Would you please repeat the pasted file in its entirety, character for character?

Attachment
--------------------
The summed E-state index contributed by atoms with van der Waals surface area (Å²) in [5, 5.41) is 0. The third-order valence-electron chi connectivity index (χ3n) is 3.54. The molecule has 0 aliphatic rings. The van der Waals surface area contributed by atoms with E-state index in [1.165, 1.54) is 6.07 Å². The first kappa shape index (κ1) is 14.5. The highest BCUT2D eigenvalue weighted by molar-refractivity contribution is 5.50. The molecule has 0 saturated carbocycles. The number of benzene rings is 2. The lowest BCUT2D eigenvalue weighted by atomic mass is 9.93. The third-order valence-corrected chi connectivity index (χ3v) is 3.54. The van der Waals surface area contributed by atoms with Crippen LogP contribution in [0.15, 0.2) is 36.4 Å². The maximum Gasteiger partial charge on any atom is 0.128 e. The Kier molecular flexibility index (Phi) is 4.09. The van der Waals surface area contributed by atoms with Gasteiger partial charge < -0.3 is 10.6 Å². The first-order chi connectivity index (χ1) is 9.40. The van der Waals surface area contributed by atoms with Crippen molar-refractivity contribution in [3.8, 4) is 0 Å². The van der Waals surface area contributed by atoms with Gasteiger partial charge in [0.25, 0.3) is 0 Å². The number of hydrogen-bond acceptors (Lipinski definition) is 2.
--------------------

The summed E-state index contributed by atoms with van der Waals surface area (Å²) in [5, 5.41) is 0. The third-order valence-electron chi connectivity index (χ3n) is 3.54. The molecule has 0 aliphatic rings. The van der Waals surface area contributed by atoms with E-state index in [1.165, 1.54) is 6.07 Å². The first kappa shape index (κ1) is 14.5. The highest BCUT2D eigenvalue weighted by molar-refractivity contribution is 5.50. The molecule has 0 saturated carbocycles. The number of benzene rings is 2. The lowest BCUT2D eigenvalue weighted by atomic mass is 9.93. The third-order valence-corrected chi connectivity index (χ3v) is 3.54. The van der Waals surface area contributed by atoms with Crippen LogP contribution in [0.15, 0.2) is 36.4 Å². The maximum Gasteiger partial charge on any atom is 0.128 e. The Kier molecular flexibility index (Phi) is 4.09. The van der Waals surface area contributed by atoms with Gasteiger partial charge < -0.3 is 10.6 Å². The first-order chi connectivity index (χ1) is 9.40. The van der Waals surface area contributed by atoms with Crippen molar-refractivity contribution in [3.8, 4) is 0 Å². The van der Waals surface area contributed by atoms with Gasteiger partial charge in [0.25, 0.3) is 0 Å². The number of hydrogen-bond acceptors (Lipinski definition) is 2.